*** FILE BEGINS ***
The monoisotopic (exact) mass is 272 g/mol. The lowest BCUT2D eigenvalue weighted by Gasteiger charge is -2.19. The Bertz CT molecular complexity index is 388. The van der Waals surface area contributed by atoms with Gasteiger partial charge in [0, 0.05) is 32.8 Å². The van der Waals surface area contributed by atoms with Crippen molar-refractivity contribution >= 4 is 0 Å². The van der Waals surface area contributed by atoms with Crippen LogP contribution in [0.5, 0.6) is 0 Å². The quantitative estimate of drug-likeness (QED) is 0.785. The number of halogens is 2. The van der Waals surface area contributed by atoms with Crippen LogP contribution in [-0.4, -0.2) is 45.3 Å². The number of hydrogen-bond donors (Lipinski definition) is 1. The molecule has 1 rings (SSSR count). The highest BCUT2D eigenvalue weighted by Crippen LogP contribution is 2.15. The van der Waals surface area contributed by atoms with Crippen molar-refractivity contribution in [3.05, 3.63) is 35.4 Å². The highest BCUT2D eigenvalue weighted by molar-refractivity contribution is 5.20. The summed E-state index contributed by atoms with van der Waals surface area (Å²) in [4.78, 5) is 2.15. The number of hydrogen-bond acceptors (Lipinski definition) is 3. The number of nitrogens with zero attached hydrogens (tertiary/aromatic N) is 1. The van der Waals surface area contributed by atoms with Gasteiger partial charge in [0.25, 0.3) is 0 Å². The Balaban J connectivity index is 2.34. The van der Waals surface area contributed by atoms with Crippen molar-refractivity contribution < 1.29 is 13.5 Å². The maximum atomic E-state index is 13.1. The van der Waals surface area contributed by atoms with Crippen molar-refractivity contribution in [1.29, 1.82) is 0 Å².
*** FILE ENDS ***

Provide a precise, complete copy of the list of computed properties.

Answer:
The monoisotopic (exact) mass is 272 g/mol. The lowest BCUT2D eigenvalue weighted by Gasteiger charge is -2.19. The Bertz CT molecular complexity index is 388. The van der Waals surface area contributed by atoms with Gasteiger partial charge in [0, 0.05) is 32.8 Å². The van der Waals surface area contributed by atoms with Crippen molar-refractivity contribution >= 4 is 0 Å². The van der Waals surface area contributed by atoms with Crippen LogP contribution in [0.5, 0.6) is 0 Å². The quantitative estimate of drug-likeness (QED) is 0.785. The number of halogens is 2. The van der Waals surface area contributed by atoms with Crippen LogP contribution in [-0.4, -0.2) is 45.3 Å². The number of hydrogen-bond donors (Lipinski definition) is 1. The molecule has 1 rings (SSSR count). The highest BCUT2D eigenvalue weighted by Crippen LogP contribution is 2.15. The van der Waals surface area contributed by atoms with Crippen molar-refractivity contribution in [3.05, 3.63) is 35.4 Å². The highest BCUT2D eigenvalue weighted by molar-refractivity contribution is 5.20. The summed E-state index contributed by atoms with van der Waals surface area (Å²) in [4.78, 5) is 2.15. The number of hydrogen-bond acceptors (Lipinski definition) is 3. The number of nitrogens with zero attached hydrogens (tertiary/aromatic N) is 1. The van der Waals surface area contributed by atoms with Gasteiger partial charge in [0.25, 0.3) is 0 Å². The Balaban J connectivity index is 2.34. The van der Waals surface area contributed by atoms with Crippen molar-refractivity contribution < 1.29 is 13.5 Å². The maximum atomic E-state index is 13.1. The van der Waals surface area contributed by atoms with Crippen molar-refractivity contribution in [1.29, 1.82) is 0 Å².